Key features and jurisdiction

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Key features

  • NCC is situated in the Dutch courts, which are ranked number 1 worldwide: (civil justice)
  • Speedy proceedings: the Dutch courts are the 5th fastest in the European Union with an average of 130 days from a notice to appear to a final judgment
  • The language of the entire proceedings is English (including judgment)
  • NCC judges are impartial, independent and experienced in complex international business matters
  • Cases are heard and disposed of by a three-judge panel
  • Active case management in consultation with the parties: typically a conference will be scheduled to discuss issues, motions, fact-finding and a timetable
  • Clear rules of procedure: the NCC Rules provide parties with reliable, transparent guidance on procedural matters
  • Focus on global best practices: the NCC Rules provide flexibility
  • 24/7 availability: in exceptionally urgent cases, the court is authorised to hear and decide cases anytime, anywhere
  • Low costs: a flat court fee of € 15,000 (NCC District Court) or € 20,000 (NCC Court of Appeal)

What kinds of cases can be brought before the NCC?

A matter may be submitted to NCC where the following requirements are met:

  1. the Amsterdam District Court or Amsterdam Court of Appeal has jurisdiction
  2. the parties have expressly agreed in writing that proceedings will be in English before the NCC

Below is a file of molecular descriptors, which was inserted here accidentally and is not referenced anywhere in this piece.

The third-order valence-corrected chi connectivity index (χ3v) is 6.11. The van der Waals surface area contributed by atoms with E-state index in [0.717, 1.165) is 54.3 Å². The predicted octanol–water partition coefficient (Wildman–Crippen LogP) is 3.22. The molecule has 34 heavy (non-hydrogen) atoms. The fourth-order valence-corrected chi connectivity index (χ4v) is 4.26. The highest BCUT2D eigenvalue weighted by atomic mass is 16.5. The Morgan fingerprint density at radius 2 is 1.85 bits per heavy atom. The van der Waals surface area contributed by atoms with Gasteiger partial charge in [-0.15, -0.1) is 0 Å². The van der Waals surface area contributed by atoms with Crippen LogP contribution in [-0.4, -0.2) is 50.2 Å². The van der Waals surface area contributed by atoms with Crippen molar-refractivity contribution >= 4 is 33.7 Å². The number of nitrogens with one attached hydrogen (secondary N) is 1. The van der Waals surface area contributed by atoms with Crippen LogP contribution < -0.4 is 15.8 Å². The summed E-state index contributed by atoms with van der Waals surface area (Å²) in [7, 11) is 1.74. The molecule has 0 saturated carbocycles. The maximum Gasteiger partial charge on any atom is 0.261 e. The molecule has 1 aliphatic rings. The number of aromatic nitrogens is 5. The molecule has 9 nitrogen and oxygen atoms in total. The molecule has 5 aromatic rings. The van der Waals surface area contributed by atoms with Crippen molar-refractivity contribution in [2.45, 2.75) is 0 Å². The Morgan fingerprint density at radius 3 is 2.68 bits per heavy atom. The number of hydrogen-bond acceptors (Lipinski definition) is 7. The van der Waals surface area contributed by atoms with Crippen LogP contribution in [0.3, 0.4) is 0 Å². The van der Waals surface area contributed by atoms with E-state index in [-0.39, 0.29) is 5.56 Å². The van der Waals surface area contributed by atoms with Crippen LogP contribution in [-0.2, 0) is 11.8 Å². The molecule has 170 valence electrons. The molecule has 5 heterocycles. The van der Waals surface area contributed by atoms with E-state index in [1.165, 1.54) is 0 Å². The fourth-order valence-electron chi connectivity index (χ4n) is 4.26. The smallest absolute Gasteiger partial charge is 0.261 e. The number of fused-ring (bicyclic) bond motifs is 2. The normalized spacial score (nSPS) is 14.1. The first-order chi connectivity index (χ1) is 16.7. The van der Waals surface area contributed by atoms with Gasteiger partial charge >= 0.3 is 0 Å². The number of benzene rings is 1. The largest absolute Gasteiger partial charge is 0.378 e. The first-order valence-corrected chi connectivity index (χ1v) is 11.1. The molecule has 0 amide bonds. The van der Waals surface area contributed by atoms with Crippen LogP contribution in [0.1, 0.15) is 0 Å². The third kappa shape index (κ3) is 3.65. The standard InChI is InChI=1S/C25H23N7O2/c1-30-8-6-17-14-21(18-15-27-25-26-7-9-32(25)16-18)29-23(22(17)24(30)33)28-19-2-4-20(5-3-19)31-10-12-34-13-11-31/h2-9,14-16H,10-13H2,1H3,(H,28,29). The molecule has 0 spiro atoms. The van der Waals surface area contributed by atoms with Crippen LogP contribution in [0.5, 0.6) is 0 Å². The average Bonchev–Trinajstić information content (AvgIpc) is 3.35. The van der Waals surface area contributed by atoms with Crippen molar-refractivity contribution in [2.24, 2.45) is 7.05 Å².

3. the action is a civil or commercial matter within the parties’ autonomy
  4. the matter concerns an international dispute

The ordinary private international law rules apply. The jurisdiction of the Amsterdam District Court or the Amsterdam Court of Appeal may be based on a choice-of-court clause or such other rules as the defendant’s domicile. Next, parties agree to take the case to the NCC (a chamber within those courts) and to make English the language of the proceedings. This can be done in a clause to that effect, either before or after the dispute arises.

The "civil or commercial matter" test is met where the dispute is related to civil law in a broad sense. These matters may be contractual disputes, claims in tort, property disputes, or intellectual property, technology, construction or corporate matters, as opposed to criminal charges or administrative proceedings.

The following special types of cases may be appropriate for NCC proceedings:

  • A claim in a collective action, provided the District Court of Amsterdam has jurisdiction based on criteria such as the domicile of one of the parties, or the place where the harmful event occurred.
  • An application seeking a declaration that a collective settlement is universally binding (including third parties), provided the agreement is connected to the Netherlands, so that the Amsterdam Court of Appeal has jurisdiction.
  • A claim to set aside an arbitral award that is filed in Amsterdam, provided that there is an agreement that the proceedings will be in English before the NCC Court of Appeal.

The "international dispute" test is broad in scope. It is met not only where one or more of the parties have their domicile in a foreign jurisdiction, but also where the dispute otherwise involves a relevant cross-border interest, such as shareholders, employees or revenue located in or linked to a foreign jurisdiction.